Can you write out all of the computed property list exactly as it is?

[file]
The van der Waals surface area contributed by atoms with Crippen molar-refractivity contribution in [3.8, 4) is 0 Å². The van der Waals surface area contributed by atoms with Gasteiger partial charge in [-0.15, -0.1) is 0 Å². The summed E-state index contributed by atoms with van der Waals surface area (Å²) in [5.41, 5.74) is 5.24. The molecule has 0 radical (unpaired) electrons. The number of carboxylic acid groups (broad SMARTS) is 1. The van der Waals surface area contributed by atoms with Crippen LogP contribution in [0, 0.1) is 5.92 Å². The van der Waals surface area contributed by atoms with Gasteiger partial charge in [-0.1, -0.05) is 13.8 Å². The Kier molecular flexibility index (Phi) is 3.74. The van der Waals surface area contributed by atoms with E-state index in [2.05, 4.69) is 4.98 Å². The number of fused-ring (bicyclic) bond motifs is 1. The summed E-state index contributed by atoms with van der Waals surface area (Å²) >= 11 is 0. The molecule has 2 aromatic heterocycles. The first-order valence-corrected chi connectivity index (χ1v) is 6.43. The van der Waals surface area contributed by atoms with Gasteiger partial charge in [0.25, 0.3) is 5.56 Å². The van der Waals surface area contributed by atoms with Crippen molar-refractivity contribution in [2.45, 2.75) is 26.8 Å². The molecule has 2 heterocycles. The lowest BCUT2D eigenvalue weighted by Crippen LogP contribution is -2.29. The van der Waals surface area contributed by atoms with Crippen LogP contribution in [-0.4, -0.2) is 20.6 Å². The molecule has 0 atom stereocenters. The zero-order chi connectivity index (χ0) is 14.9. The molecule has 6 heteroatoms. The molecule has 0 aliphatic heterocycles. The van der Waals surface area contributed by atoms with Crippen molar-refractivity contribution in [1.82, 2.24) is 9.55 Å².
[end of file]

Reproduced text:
The van der Waals surface area contributed by atoms with Crippen molar-refractivity contribution in [3.8, 4) is 0 Å². The van der Waals surface area contributed by atoms with Gasteiger partial charge in [-0.15, -0.1) is 0 Å². The summed E-state index contributed by atoms with van der Waals surface area (Å²) in [5.41, 5.74) is 5.24. The molecule has 0 radical (unpaired) electrons. The number of carboxylic acid groups (broad SMARTS) is 1. The van der Waals surface area contributed by atoms with Crippen LogP contribution in [0, 0.1) is 5.92 Å². The van der Waals surface area contributed by atoms with Gasteiger partial charge in [-0.1, -0.05) is 13.8 Å². The Kier molecular flexibility index (Phi) is 3.74. The van der Waals surface area contributed by atoms with E-state index in [2.05, 4.69) is 4.98 Å². The number of fused-ring (bicyclic) bond motifs is 1. The summed E-state index contributed by atoms with van der Waals surface area (Å²) >= 11 is 0. The molecule has 2 aromatic heterocycles. The first-order valence-corrected chi connectivity index (χ1v) is 6.43. The van der Waals surface area contributed by atoms with Gasteiger partial charge in [0.25, 0.3) is 5.56 Å². The van der Waals surface area contributed by atoms with Crippen molar-refractivity contribution in [2.45, 2.75) is 26.8 Å². The molecule has 2 heterocycles. The lowest BCUT2D eigenvalue weighted by Crippen LogP contribution is -2.29. The van der Waals surface area contributed by atoms with Crippen LogP contribution in [-0.4, -0.2) is 20.6 Å². The molecule has 0 atom stereocenters. The zero-order chi connectivity index (χ0) is 14.9. The molecule has 6 heteroatoms. The molecule has 0 aliphatic heterocycles. The van der Waals surface area contributed by atoms with Crippen molar-refractivity contribution in [1.82, 2.24) is 9.55 Å².